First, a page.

Creation Science Museum of CanadaVirtual Museum
Now, ask yourself a question: Do you think that motor could have been formed by natural processes? Maybe some molten lava flowed down a mountain side into some water, which formed the rotor in just the right shape and size, and right at the same time, wrapped around it was some molten lava that rolled down the mountain side and was also quickly cooled landing in the water. Perhaps some other lava got mixed in there which was copper – just the right metal to make the wires which happened to get interwoven through, in, and around the stator just right. The bushing was exactly the right size around the drive shaft which just happened to be attached to the dead center of the rotor…… Okay, you get the point. It’s ridiculous to suggest! If any part of that motor is incomplete, or not doing its job exactly the way it was designed to, the whole motor breaks down and doesn’t work! When we take a look inside the bacterial flagellum, we see a stator (the C ring, held in place by the STUDS), a rotor (the M & S rings), the drive shaft (the ROD), the bushing or bearing (the L & P rings), it even has what many have called the “universal joint”, the hook – which is what changes the direction of the rotational force.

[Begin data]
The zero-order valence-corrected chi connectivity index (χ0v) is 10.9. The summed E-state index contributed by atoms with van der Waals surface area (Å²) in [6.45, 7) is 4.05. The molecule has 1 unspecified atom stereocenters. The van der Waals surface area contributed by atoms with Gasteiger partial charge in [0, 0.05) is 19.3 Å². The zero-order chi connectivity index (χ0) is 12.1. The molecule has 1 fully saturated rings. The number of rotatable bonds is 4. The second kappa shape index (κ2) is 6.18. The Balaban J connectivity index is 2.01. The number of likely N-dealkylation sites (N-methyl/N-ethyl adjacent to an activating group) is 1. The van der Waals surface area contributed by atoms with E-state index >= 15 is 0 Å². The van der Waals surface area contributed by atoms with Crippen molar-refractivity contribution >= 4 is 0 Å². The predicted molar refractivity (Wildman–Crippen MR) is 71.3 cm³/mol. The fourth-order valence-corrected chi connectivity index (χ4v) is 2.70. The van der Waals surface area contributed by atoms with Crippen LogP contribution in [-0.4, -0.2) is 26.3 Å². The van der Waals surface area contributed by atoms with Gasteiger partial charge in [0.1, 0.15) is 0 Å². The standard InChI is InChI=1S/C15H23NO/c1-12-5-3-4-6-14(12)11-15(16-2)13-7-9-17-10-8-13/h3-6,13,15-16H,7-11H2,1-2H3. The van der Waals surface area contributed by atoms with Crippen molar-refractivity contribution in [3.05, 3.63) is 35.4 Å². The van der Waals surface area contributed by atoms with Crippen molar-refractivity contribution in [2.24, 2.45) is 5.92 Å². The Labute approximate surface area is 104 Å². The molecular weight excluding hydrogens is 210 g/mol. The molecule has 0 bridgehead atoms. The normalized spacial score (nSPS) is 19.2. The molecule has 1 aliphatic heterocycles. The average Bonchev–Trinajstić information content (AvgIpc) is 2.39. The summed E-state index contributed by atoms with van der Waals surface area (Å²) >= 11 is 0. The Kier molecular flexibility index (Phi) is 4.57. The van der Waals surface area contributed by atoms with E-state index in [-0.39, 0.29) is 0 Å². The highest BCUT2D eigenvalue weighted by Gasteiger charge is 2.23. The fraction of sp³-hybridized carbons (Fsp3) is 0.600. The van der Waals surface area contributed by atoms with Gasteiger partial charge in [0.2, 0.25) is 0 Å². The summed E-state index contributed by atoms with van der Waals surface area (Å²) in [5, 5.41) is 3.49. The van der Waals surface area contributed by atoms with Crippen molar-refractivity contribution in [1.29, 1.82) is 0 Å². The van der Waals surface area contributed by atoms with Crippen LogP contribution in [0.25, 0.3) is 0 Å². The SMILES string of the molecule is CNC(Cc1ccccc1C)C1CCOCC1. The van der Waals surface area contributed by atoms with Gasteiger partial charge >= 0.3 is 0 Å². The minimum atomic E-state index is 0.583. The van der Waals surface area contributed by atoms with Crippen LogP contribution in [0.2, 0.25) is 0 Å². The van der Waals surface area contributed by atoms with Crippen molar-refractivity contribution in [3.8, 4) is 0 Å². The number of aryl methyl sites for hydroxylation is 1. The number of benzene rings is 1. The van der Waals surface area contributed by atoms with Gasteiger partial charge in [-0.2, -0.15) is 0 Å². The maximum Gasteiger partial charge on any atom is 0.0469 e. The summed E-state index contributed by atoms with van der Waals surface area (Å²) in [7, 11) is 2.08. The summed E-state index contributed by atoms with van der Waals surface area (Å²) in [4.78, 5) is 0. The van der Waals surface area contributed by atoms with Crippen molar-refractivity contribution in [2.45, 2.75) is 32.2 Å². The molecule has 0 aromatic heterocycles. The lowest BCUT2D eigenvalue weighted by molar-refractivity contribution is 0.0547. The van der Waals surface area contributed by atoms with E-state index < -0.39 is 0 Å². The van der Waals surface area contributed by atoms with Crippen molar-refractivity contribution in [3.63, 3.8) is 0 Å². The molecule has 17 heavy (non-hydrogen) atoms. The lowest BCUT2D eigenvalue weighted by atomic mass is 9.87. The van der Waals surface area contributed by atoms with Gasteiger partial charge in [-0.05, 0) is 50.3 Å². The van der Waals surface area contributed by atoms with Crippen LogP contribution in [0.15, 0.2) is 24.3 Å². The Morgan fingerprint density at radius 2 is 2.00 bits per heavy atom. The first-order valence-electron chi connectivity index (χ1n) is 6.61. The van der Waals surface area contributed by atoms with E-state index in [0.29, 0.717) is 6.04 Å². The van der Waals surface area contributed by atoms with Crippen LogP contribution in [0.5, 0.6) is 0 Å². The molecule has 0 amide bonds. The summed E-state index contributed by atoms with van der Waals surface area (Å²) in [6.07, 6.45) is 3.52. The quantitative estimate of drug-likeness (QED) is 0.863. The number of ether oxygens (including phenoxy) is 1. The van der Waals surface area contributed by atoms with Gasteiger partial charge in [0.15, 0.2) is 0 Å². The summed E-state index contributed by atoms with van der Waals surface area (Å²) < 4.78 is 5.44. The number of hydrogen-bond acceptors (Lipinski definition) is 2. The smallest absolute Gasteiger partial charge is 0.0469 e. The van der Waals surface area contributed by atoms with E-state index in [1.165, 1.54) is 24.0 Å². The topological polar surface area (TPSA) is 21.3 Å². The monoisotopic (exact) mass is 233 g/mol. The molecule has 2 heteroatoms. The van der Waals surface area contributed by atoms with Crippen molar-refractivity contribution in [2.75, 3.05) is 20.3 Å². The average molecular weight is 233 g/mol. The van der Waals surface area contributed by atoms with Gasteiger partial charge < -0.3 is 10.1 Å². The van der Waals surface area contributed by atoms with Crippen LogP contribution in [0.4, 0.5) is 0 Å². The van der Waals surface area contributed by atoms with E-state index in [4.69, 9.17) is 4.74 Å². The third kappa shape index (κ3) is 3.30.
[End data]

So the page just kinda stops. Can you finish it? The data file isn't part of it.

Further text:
But what of the bacterial motor? It is no different than the electric motor! How could it have evolved? If any one of those parts isn’t quite evolved, the whole system breaks down, our bacteria can’t get around and it dies! If any one of those parts suffers a change in its attempt to “evolve”, it no longer does its original job, the whole motor fails, the bacteria dies!
In modern times we think something is a superior technology if it’s smaller, faster, more energy efficient. Well, this motor is so small 8,000,000 of them can fit on the tip of one of your hairs! An electric motor cannot reproduce, or find its own energy, or repair itself! The bacteria can do all of these.
Where there is design, there is a designer.